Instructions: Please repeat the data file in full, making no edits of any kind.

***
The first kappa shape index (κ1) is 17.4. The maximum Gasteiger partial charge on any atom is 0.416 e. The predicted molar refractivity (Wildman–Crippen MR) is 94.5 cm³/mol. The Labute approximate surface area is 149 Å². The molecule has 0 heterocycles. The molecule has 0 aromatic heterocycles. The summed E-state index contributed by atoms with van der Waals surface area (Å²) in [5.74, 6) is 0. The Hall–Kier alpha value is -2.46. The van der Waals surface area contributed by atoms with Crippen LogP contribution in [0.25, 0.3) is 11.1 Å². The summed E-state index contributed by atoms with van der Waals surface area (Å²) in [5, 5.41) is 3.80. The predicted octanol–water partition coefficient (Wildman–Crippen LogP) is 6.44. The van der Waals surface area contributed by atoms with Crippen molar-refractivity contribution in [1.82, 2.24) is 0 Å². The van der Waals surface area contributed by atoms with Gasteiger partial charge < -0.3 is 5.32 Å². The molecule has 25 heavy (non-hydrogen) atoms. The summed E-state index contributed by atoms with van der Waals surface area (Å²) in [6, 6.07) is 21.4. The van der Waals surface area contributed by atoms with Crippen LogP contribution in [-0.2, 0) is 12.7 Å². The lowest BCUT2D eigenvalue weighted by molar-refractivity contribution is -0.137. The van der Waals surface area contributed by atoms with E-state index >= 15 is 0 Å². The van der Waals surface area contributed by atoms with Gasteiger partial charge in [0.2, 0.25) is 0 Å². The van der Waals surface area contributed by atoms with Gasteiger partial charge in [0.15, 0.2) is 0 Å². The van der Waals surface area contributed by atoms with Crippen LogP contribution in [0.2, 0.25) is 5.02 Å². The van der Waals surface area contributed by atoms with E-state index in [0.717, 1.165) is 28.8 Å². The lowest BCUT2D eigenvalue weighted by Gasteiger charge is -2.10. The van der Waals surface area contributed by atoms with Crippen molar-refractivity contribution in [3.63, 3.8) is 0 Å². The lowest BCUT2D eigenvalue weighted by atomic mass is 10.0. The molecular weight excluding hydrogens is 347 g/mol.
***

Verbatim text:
The first kappa shape index (κ1) is 17.4. The maximum Gasteiger partial charge on any atom is 0.416 e. The predicted molar refractivity (Wildman–Crippen MR) is 94.5 cm³/mol. The Labute approximate surface area is 149 Å². The molecule has 0 heterocycles. The molecule has 0 aromatic heterocycles. The summed E-state index contributed by atoms with van der Waals surface area (Å²) in [5.74, 6) is 0. The Hall–Kier alpha value is -2.46. The van der Waals surface area contributed by atoms with Crippen LogP contribution in [0.25, 0.3) is 11.1 Å². The summed E-state index contributed by atoms with van der Waals surface area (Å²) in [5, 5.41) is 3.80. The predicted octanol–water partition coefficient (Wildman–Crippen LogP) is 6.44. The van der Waals surface area contributed by atoms with Crippen molar-refractivity contribution in [1.82, 2.24) is 0 Å². The van der Waals surface area contributed by atoms with Gasteiger partial charge < -0.3 is 5.32 Å². The molecule has 25 heavy (non-hydrogen) atoms. The summed E-state index contributed by atoms with van der Waals surface area (Å²) in [6, 6.07) is 21.4. The van der Waals surface area contributed by atoms with Crippen LogP contribution in [-0.2, 0) is 12.7 Å². The lowest BCUT2D eigenvalue weighted by molar-refractivity contribution is -0.137. The van der Waals surface area contributed by atoms with E-state index >= 15 is 0 Å². The van der Waals surface area contributed by atoms with Gasteiger partial charge in [0.2, 0.25) is 0 Å². The van der Waals surface area contributed by atoms with Gasteiger partial charge in [0.15, 0.2) is 0 Å². The van der Waals surface area contributed by atoms with Crippen LogP contribution in [0.2, 0.25) is 5.02 Å². The van der Waals surface area contributed by atoms with E-state index in [0.717, 1.165) is 28.8 Å². The lowest BCUT2D eigenvalue weighted by Gasteiger charge is -2.10. The van der Waals surface area contributed by atoms with Crippen molar-refractivity contribution in [3.63, 3.8) is 0 Å². The lowest BCUT2D eigenvalue weighted by atomic mass is 10.0. The molecular weight excluding hydrogens is 347 g/mol.